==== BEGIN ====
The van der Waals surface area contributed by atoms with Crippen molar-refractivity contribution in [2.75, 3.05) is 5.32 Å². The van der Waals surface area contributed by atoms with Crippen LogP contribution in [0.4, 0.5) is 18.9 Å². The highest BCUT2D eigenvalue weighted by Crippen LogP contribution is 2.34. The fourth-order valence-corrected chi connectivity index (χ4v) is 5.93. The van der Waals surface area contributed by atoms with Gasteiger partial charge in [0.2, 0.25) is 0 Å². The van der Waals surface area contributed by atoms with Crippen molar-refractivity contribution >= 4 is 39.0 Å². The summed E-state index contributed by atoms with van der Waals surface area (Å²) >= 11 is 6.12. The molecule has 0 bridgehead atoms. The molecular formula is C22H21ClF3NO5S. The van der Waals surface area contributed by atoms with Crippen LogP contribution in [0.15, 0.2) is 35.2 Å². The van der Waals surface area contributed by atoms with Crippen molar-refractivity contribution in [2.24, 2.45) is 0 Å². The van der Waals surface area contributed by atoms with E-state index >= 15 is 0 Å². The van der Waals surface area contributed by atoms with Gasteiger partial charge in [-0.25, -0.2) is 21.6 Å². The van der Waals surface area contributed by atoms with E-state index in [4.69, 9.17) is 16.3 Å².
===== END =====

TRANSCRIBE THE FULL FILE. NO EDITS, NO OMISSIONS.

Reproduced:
The van der Waals surface area contributed by atoms with Crippen molar-refractivity contribution in [2.75, 3.05) is 5.32 Å². The van der Waals surface area contributed by atoms with Crippen LogP contribution in [0.4, 0.5) is 18.9 Å². The highest BCUT2D eigenvalue weighted by Crippen LogP contribution is 2.34. The fourth-order valence-corrected chi connectivity index (χ4v) is 5.93. The van der Waals surface area contributed by atoms with Gasteiger partial charge in [0.2, 0.25) is 0 Å². The van der Waals surface area contributed by atoms with Crippen molar-refractivity contribution >= 4 is 39.0 Å². The summed E-state index contributed by atoms with van der Waals surface area (Å²) >= 11 is 6.12. The molecule has 0 bridgehead atoms. The molecular formula is C22H21ClF3NO5S. The van der Waals surface area contributed by atoms with Crippen LogP contribution in [0.15, 0.2) is 35.2 Å². The van der Waals surface area contributed by atoms with Crippen molar-refractivity contribution in [2.24, 2.45) is 0 Å². The van der Waals surface area contributed by atoms with E-state index >= 15 is 0 Å². The van der Waals surface area contributed by atoms with Gasteiger partial charge in [-0.25, -0.2) is 21.6 Å². The van der Waals surface area contributed by atoms with E-state index in [4.69, 9.17) is 16.3 Å².